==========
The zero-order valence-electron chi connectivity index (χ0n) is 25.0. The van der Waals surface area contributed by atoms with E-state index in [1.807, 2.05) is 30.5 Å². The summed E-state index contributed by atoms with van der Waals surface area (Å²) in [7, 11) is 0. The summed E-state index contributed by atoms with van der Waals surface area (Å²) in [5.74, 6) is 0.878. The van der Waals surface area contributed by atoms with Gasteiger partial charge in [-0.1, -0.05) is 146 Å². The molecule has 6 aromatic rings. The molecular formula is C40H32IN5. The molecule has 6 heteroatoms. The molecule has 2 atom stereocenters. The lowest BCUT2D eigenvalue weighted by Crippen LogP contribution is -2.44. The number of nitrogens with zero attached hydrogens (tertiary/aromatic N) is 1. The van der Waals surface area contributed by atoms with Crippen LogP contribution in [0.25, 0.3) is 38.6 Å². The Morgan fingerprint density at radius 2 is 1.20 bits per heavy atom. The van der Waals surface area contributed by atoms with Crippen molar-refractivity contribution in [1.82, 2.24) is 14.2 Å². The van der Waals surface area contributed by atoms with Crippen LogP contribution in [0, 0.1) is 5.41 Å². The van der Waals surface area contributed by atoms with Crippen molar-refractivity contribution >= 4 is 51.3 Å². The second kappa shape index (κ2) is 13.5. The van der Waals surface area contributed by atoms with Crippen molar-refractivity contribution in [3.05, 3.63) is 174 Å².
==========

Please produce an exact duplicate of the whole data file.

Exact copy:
The zero-order valence-electron chi connectivity index (χ0n) is 25.0. The van der Waals surface area contributed by atoms with E-state index in [1.807, 2.05) is 30.5 Å². The summed E-state index contributed by atoms with van der Waals surface area (Å²) in [7, 11) is 0. The summed E-state index contributed by atoms with van der Waals surface area (Å²) in [5.74, 6) is 0.878. The van der Waals surface area contributed by atoms with Gasteiger partial charge in [-0.1, -0.05) is 146 Å². The molecule has 6 aromatic rings. The molecular formula is C40H32IN5. The molecule has 6 heteroatoms. The molecule has 2 atom stereocenters. The lowest BCUT2D eigenvalue weighted by Crippen LogP contribution is -2.44. The number of nitrogens with zero attached hydrogens (tertiary/aromatic N) is 1. The van der Waals surface area contributed by atoms with Crippen LogP contribution in [0.25, 0.3) is 38.6 Å². The Morgan fingerprint density at radius 2 is 1.20 bits per heavy atom. The van der Waals surface area contributed by atoms with Crippen molar-refractivity contribution in [1.82, 2.24) is 14.2 Å². The van der Waals surface area contributed by atoms with Crippen LogP contribution in [0, 0.1) is 5.41 Å². The van der Waals surface area contributed by atoms with Crippen molar-refractivity contribution >= 4 is 51.3 Å². The second kappa shape index (κ2) is 13.5. The van der Waals surface area contributed by atoms with Crippen molar-refractivity contribution in [3.05, 3.63) is 174 Å².